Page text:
The relationship among psychiatric disorders is very narrow, at least from the molecular level. That is what has been detected by an international research about brain disorders. The genetic variables were analysed in over 800,000 people (both patients and healthy people) from all over the world. The result showed that psychiatric disorders such as schizophrenia, autism, bipolar disorder, depression and attention deficit hyperactivity disorder (ADHD) all share a common genetic basis. However, even though all these disorders occur in the brain, the relationship among psychiatric disorders are quite different from those identified in neurological diseases. The results of this scientific research, publish in Science, revealed that neurological diseases such as Alzheimer’s, ischemic stroke, multiple sclerosis and Parkinson’s disease do not share similar genetic bases, nor are they genetically related to psychiatric disorders (e.g. depression).
In fact, medical doctors had already predicted such results based on their every-day consultations with patients.They could not understand, for example, why some of their patients with depression would develop anxiety and then be diagnosed with ADHD. “At the clinical level, we could observe several coincidences or comorbidities. hence the decision to use the pre-existing genetic data of several brain diseases to try to find if there was any genetic relationship among them.”, explains Dr. Bru Cormand, from the Institute of Biomedicine at the University of Barcelona (UB), along with 500 other researches who participated in the macro-study. In a combined effort, hundreds of scientists from all over the world analysed the genetic bases of 25 psychiatric and neurological disorders using the genome of 215,683 patients and 657,164 people used as “control” (not sufferers from any psychological or neurological disorders).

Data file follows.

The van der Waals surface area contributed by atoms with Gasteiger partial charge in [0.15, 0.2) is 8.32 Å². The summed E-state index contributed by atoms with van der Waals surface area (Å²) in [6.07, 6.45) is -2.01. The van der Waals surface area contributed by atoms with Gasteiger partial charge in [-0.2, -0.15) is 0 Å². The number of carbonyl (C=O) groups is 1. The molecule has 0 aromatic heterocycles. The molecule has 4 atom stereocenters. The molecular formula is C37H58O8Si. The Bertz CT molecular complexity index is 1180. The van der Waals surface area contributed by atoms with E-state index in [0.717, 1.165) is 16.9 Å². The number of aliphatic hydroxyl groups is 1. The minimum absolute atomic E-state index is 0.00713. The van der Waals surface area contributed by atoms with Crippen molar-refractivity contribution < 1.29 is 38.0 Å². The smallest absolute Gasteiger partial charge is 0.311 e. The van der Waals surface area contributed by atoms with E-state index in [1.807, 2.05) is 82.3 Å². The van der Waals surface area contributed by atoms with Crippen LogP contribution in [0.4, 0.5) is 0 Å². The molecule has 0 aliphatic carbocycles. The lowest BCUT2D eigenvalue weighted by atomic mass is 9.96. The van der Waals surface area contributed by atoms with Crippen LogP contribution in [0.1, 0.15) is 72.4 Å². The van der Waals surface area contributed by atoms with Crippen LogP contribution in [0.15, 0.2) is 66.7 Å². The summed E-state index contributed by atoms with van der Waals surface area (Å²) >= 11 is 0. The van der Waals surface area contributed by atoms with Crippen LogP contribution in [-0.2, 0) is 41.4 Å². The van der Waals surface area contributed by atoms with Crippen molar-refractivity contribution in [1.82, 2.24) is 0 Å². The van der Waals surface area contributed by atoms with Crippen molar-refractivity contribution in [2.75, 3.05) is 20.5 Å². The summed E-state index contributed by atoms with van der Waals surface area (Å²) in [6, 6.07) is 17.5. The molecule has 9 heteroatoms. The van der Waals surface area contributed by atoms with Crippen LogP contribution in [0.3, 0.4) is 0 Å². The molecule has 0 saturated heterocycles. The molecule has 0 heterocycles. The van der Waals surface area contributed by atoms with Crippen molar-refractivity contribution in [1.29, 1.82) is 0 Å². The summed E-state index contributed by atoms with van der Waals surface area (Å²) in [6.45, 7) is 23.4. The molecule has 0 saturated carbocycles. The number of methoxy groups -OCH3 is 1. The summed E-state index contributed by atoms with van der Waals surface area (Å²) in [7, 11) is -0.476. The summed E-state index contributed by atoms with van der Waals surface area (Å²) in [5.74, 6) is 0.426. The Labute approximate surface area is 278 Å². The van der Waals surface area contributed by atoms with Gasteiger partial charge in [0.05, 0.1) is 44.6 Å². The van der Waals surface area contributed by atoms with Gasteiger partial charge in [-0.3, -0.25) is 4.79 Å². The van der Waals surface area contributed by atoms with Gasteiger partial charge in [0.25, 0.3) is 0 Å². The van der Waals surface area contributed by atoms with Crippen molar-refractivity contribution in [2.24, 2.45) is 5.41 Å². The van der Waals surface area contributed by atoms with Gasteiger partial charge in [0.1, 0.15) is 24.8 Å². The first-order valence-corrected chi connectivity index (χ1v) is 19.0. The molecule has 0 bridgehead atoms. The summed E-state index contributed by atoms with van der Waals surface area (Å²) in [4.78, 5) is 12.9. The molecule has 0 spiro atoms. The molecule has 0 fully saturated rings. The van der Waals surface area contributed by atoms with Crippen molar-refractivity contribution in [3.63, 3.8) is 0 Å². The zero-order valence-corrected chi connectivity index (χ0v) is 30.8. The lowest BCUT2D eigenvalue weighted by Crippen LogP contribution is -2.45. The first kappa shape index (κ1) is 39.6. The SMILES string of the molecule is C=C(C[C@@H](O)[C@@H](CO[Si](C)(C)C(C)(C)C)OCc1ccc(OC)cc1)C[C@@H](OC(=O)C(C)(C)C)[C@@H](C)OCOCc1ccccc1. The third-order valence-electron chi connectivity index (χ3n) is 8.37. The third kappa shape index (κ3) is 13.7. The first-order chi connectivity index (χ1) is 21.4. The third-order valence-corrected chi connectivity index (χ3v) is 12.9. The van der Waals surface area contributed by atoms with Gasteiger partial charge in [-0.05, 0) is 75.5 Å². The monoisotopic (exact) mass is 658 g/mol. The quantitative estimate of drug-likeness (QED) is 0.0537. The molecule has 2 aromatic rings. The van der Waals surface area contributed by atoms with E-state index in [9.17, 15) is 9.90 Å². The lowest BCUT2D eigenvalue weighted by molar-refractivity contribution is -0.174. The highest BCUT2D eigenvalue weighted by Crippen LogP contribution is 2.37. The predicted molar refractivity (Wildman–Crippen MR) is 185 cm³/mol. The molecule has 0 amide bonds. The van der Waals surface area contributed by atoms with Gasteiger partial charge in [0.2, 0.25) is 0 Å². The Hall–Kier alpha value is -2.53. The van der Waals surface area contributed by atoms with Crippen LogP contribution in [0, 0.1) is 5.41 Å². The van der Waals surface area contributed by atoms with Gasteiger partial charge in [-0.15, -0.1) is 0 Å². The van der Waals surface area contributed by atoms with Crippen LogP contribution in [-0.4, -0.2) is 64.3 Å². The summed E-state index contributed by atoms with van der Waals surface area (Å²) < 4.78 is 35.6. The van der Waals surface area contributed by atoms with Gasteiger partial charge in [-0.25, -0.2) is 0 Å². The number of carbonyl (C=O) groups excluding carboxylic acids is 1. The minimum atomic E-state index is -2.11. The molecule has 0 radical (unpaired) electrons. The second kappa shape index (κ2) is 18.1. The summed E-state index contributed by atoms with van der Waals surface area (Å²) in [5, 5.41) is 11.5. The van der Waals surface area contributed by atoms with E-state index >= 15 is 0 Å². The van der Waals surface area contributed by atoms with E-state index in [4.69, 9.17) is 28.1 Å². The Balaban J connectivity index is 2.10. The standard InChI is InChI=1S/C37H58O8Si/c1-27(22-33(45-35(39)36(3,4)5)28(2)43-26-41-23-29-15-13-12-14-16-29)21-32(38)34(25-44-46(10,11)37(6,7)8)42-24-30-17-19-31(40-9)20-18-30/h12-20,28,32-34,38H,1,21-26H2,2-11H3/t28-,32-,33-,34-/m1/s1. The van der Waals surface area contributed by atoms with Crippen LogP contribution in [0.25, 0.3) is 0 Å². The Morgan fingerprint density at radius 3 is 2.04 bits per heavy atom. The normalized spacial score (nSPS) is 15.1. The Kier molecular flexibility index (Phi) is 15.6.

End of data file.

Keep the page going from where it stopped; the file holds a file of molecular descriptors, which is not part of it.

The researchers looked at millions of genetic variations in every person who participated in the study and they found a strong genetic relationship among some psychiatric disorders and huge differences among neurological diseases.
The results show that schizophrenia and depression, for instance, have a partially common genetic basis to the other psychiatric disorders that were analysed. Furthermore, schizophrenia, bipolar disorder, depression and ADHD share around 40% of a common genetic basis. “Anorexia and obsessive compulsive disorder (OCD) also share a strong genetic relationship, above 50%. Autism is genetically distant from most of the psychiatric disorders, except for schizophrenia”, says Dr. Cormand.
Neurological disorders, on the other hand, hardly share any genetic basis – except for Parkinson’s disease and multiple sclerosis, which are 45% genetically correlated to a type of epilepsy. Neither are neurological diseases related to psychiatric disorders.
The only genetic coincidence between a psychiatric disorder and a neurological problem was detected between migraine and ADHD. “We already suspected this result because of what we’ve beee observing in several cases of patients with ADHD and migraine. Now we see the puzzle pieces that these disorders share”, says Dr. Josep Antoni Ramos Quiroga, head psychiatrist at the Psychiatric Hospital Vall d’Hebron, in Barcelona, and also a collaborator in the study. Dr. Cormand adds that migraine shares about 20% of its genetic basis with Tourett syndrome, 25% with ADHD and 30% with depression.
However, the researchers did not limit this macro-study to genetic analyses only. They also included in the analyses other cognitive parameters such as school performance, every-day habits such as smoking, eating habits, physical exercise levels and obesity, and certain personality traits (emotional instability, for example) to establish the coincidences among the pathologies.
“Genes have a lot to do with the origin of these disorders, but we understand that the environment shapes how genes express in the human body. That is why we studied other quantitative variables and we observed that ADHD, for example, is related to fewer years of schooling, an increase in smoking frequency, to weight gain and obesity.” says Dr. Ramos Quiroga.
The researchers agree that these are all very complex disorders that involve very complex genetic bases. The next step is to analyse gene by gene to find specific alterations in each pathology. “We have a lot of information on the genetic alterations of these pathologies that take place in the population. These genes, present in healthy people, can lead to the onset of psychological or neurological diseases depending on how they are combined. We are currently studying the rare variations that we only find in patients”, says Dr. Cormand.
Dr. Ramos Quiroga also believes that it’s crucial to investigate other “pieces of the puzzle” to try to create therapeutic procedures to modify them. Additionally, according to the psychiatrist, this study opens the doors to prevention of brain disorders.